10. In Australia we are now a registered profession (just like physiotherapists and dentists). This means that acupuncturists, Chinese herbalists and Chinese medicine practitioners now have to comply with AHPRA regulations under the Chinese Medicine Board of Australia (CMBA) including a minimum level of education (bachelor degree) and other professional and ethical standards. So in the interests of public safety and getting the most effective treatment for your condition always seek treatment from a CMBA registered practitioner. (For the record, dry needling is not registered in this way.)

Just a word of warning: nowhere here have I said Chinese medicine is a cure all. I just wanted to highlight the things that Chinese medicine does really well. For information about your own health please speak with a registered Chinese medicine practitioner.

What is it that you love about acupuncture and Chinese medicine? Tell me in the comments. I’d love to know.

To book an appointment at the clinic or further information on Chinese Medicine contact Dr Sarah George (Acupuncture).  Sarah is a practitioner of acupuncture (AHPRA registered), massage therapy and natural health.

acupuncture, Diet, emotional health, exercise, food, health, herbal medicine, martial arts, mental health, Traditional Chinese Medicine

Top tips for an energy boost

As with most health conditions in Traditional Chinese Medicine, tiredness can have many different diagnoses and therefore treatments.  Your body’s energy or life force is known as ‘Qi’.  It powers your organs and entire body to function correctly and give you vitality. If a person does not have enough Qi they will be tired.  If a person has enough Qi but it’s not circulating well or has become ‘stuck’ they may also seem tired.

Qi also interacts with your blood by giving your heart the force to pump your blood around the body.  In turn, the blood nourishes the Qi.  So, poor blood quality or quantity can also contribute to low energy (eg. anaemia).  Another factor to consider in the case of tiredness may be when an excess of fluids in the body accumulates creating the sense of  heaviness and preventing Qi from circulating.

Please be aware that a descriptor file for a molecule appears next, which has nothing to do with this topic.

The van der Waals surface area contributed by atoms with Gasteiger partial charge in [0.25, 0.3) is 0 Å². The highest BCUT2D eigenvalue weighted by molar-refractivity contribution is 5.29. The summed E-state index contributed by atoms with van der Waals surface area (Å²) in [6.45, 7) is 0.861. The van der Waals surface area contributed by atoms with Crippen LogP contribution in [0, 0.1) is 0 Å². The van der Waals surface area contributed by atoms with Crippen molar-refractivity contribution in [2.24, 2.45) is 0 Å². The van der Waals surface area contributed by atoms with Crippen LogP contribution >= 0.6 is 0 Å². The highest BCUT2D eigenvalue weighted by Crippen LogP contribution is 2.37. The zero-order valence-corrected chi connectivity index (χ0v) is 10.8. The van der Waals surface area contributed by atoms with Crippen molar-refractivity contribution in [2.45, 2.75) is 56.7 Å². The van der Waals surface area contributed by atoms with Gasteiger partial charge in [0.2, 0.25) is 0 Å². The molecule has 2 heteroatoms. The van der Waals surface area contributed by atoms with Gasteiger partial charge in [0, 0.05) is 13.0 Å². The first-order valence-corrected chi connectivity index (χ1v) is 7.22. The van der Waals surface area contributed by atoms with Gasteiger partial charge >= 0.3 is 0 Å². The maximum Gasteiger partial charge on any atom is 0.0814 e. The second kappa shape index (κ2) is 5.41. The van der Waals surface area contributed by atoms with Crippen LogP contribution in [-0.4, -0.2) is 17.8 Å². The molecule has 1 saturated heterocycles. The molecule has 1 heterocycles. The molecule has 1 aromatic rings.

If you are prone to suffering from bouts of tiredness, here are some ideas applicable to some common types of tiredness that I see regularly in my clinic (which have no known cause eg. lack of sleep or other disease cause).

  • Weakness, loss of appetite, loose stools and tiredness that is worse after eating
    • Improving digestion and food intake is important.  Eat well, that means consuming warm, cooked and easy to digest foods such as soups and stews (that are not too rich).  Good foods to include are orange coloured vegetables (eg. pumpkin, carrot and squash), root vegetables (eg. sweet potato), naturally occurring sweet foods (eg. corn, figs) and some lightly pungent foods to aid digestion (eg. cinnamon, ginger, fennel and onion).  Licorice tea is an ideal beverage.
    • Breathing deeply helps to cultivate Qi.
    • Practice exercise that helps to build Qi rather than use it up.  Yoga, tai chi and qi gong would be more beneficial than running or an aerobics class.
  • Pale face, lightheaded and dry skin
    • Eating well is also important for this type of tiredness so follow the recommendations above.  To boost the blood, increase naturally occurring dark coloured foods especially those that are red (eg. cherry, beetroot, dark leafy vegetables), iron rich foods (eg. molasses, dates) and adequate protein (eg. eggs, legumes, tempeh).  Nettle tea makes a good blood nourishing drink.
    • Often herbal medicine may be required to nourish the blood.
  • Muzzy head, limbs feels heavy to move and fluid retention.
    • Getting the body moving will benefit this type of tiredness.  Increase cardiovascular exercise (eg. walking, jogging, cycling or aerobics).  It may be hard to start but afterwards these people work up a sweat they will feel much more energised.
    • Eat less.  Only eat until you feel 80% full.
    • Decreasing rich foods in the diet is the key here – eat light.  That means reduce or eliminate dairy, fatty foods and cooking methods, excessive sweet foods and drinks (including very sweet fruits such as bananas) and fruit juice.
    • Beneficial foods will promote digestion and loss of excess fluid.  These foods include those that are bitter (eg. rocket and other greens), some fruits that aid digestion (eg. pineapple and papaya) and some pungent foods such as mustard, horseradish and those from the onion family.  Drink green tea or dandelion coffee.
  • Neck & shoulder tension, frequent sighing and moodiness
    • Once again, getting the body moving is essential.  Cardiovascular (eg. those listed above and martial arts) and stretching forms of exercise (eg. yoga) are perfect to promote a sense of more energy.
    • Breathing exercises may be useful in moving Qi.
    • Any activity that is useful for managing stress and alleviating emotional ‘stuckness’ is beneficial for this type of fatigue.  Eg. yoga, massage, acupuncture, meditation, creative projects or counselling.  This pattern often has an emotional cause such as frustration or anger that needs to be addressed.

To book in for acupuncture at my Launceston clinics (House of Prana or In-Balance) or for further information on Chinese Medicine contact Dr Sarah George (Acupuncture).  Sarah is an AHPRA registered acupuncturist, Chinese medicine practitioner and massage therapist.